The reason why this whole thing exists in the first place is because winning percentage as a function of runs is not a linear relationship. It follows a Weibull distribution. If you regress standard deviation of runs scored on winning percentage, you get a negative relationship. If you regress standard deviation of runs allowed on winning percentage, you get a positive relationship. Which confirms Matt’s article.

]]>You mention using Game Score as a potential metric to use. Have you given any thought to using Ron Shandler’s book’s PQS (Pure Quality Start) methodology? It is a saberized method for evaluating a quality start.

I’ve been using it to examine how teams do when their pitchers have a quality start vs. not, and obviously, they win a lot, but so far I’ve been finding win rates of 70-80%, which puts a number on how much it affects winning.

The PQS methodology looks at the percentage of time the starting pitcher is dominant (4 or 5 PQS) and this relates squarely with your study here, trying to examine how consistent a pitcher is in delivering a quality start.

It is shocking to me that a more predictably good pitcher like Cain could be penalized for being good at what he does, while a more variably good pitcher would benefit. I look forward to your future studies into this phenomenon.

]]>I started out with a hypothetical two starts, went on to find the win values of all of the different IP/runs allowed, and then went on to calculate pitcher wins above average and WAR. If only I would have seen this article earlier, instead of doing all the digging myself :)

You handled the information very well, though, good article which I’m glad I found so that I didn’t end up submitting something pretty identical on accident.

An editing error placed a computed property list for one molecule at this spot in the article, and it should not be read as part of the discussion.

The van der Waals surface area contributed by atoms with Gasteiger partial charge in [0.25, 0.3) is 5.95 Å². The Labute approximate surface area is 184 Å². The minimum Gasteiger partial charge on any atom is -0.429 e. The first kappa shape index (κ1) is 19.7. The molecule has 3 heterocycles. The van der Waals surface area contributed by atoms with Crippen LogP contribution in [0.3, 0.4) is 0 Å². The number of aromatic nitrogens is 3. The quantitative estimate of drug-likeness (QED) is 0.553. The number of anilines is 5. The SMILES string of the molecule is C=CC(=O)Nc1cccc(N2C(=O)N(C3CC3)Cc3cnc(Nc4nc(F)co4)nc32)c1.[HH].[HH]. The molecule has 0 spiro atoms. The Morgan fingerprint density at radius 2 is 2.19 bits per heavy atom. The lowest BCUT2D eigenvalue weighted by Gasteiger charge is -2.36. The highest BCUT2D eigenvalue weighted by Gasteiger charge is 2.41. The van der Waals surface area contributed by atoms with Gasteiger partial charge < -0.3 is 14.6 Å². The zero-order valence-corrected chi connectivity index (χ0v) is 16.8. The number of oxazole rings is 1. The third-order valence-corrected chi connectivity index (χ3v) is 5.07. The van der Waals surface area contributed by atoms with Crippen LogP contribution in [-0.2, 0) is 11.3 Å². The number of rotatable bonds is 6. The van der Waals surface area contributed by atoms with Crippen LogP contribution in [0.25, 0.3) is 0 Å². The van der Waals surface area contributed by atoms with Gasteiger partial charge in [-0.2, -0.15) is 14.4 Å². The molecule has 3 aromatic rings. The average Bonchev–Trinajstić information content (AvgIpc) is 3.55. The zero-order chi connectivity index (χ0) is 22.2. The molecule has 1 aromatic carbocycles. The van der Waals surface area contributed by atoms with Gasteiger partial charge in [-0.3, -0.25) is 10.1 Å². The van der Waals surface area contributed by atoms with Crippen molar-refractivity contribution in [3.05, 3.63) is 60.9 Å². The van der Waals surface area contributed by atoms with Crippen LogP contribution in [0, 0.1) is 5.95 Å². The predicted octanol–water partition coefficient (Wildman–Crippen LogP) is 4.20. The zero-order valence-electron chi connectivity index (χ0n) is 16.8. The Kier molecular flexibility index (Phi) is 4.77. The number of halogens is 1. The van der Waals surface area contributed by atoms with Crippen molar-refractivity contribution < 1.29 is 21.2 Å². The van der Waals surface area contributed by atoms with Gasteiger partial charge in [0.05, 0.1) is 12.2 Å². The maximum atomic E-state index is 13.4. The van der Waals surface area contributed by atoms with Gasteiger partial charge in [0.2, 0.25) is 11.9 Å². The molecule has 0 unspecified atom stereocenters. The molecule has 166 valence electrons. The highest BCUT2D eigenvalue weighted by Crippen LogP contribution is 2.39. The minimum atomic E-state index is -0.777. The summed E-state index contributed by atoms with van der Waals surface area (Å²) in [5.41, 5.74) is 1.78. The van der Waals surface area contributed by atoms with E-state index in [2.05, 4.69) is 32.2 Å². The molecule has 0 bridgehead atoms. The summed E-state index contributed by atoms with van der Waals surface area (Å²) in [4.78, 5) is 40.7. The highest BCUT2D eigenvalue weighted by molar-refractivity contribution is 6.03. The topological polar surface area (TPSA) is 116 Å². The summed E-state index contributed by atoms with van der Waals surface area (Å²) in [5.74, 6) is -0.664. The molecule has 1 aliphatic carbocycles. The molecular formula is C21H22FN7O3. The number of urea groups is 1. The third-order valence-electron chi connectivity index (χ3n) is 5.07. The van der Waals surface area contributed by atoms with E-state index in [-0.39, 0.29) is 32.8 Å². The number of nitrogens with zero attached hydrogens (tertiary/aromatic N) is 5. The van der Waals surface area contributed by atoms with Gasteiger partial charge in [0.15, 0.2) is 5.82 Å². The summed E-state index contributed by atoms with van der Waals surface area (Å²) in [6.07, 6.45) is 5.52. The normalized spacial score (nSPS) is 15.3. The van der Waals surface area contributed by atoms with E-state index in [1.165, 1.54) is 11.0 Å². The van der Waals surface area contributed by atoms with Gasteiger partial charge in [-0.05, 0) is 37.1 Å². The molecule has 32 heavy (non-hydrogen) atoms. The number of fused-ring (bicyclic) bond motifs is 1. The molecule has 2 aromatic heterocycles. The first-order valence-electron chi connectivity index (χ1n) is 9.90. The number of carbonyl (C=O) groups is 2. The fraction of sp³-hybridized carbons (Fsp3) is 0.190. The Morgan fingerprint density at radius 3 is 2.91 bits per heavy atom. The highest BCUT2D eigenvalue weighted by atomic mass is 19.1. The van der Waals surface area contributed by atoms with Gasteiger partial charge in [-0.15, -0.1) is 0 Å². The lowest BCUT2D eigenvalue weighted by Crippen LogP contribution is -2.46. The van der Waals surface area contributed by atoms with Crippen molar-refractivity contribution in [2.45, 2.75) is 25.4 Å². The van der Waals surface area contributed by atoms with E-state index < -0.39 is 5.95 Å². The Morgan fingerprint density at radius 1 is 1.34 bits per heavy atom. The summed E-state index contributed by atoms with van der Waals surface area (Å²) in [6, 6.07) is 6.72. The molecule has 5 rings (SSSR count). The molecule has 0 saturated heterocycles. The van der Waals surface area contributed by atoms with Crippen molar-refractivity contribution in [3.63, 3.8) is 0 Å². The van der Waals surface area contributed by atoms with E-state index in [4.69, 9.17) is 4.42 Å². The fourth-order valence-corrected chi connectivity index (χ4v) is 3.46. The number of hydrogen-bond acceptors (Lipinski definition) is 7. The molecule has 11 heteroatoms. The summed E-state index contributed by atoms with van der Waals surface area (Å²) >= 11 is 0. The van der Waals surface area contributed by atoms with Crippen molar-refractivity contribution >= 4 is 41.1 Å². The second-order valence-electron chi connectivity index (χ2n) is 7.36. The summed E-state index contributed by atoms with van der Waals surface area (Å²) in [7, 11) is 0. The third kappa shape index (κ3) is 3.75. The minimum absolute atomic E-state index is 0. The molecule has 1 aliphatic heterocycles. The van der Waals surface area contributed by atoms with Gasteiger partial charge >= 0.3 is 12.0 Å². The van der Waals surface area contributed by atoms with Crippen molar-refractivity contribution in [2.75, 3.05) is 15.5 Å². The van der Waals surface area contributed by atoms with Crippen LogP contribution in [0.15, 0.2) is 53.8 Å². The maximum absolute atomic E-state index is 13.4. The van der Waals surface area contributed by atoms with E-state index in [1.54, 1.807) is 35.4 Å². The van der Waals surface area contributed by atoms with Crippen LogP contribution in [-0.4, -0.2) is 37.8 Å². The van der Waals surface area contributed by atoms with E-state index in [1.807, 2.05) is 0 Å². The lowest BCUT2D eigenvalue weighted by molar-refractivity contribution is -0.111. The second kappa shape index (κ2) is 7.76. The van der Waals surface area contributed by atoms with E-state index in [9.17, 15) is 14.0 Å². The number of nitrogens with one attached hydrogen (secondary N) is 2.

]]>The second one is probably not the case, but the first one cannot be the case.

]]>The name that jumped to my mind was Edwin Jackson. For some reason teams allow him to absorb more than his share of bad outings where he’ll pitch 5-7 innings and allow 6-10 runs, which makes his overall season stat lines look a lot worse than they could.

I also notice that when broadcasters use the term consistency, they really mean consistently high performance. No one seems to praise a pitcher that allows 4 runs over 6 IP every time out. But a pitcher that mixes in 2 shutouts with 2 stinkers will be lambasted for inconsistency.

Obviously managers like consistency because they can plan for it.

]]>Also If sample size is appropriate, think this could be showing that players with the lead early tend to coast, and are more prone to giving up a big lead in the latter innings?

]]>Say you have a starter that always gives goes 9 innings and gives up 4 runs, on a team that averages 2 runs a game that starter almost never helps them win games. A team that averages 6 runs a game would love to have that starter though.

On the flip side if you have a starter that alternates between 9 shutout innings and 9 innings with 8 runs allowed, the team that averages 2 runs a game would love to have that guy while he’d be useless on a team that averages 6 r/g.

]]>He only gave the chart with whole number because it would be too bug of a chart to post otherwise. Furthermore, I don’t think he rounded for the chart either, simply omitted the data for the other starts. That was my impression anyway.

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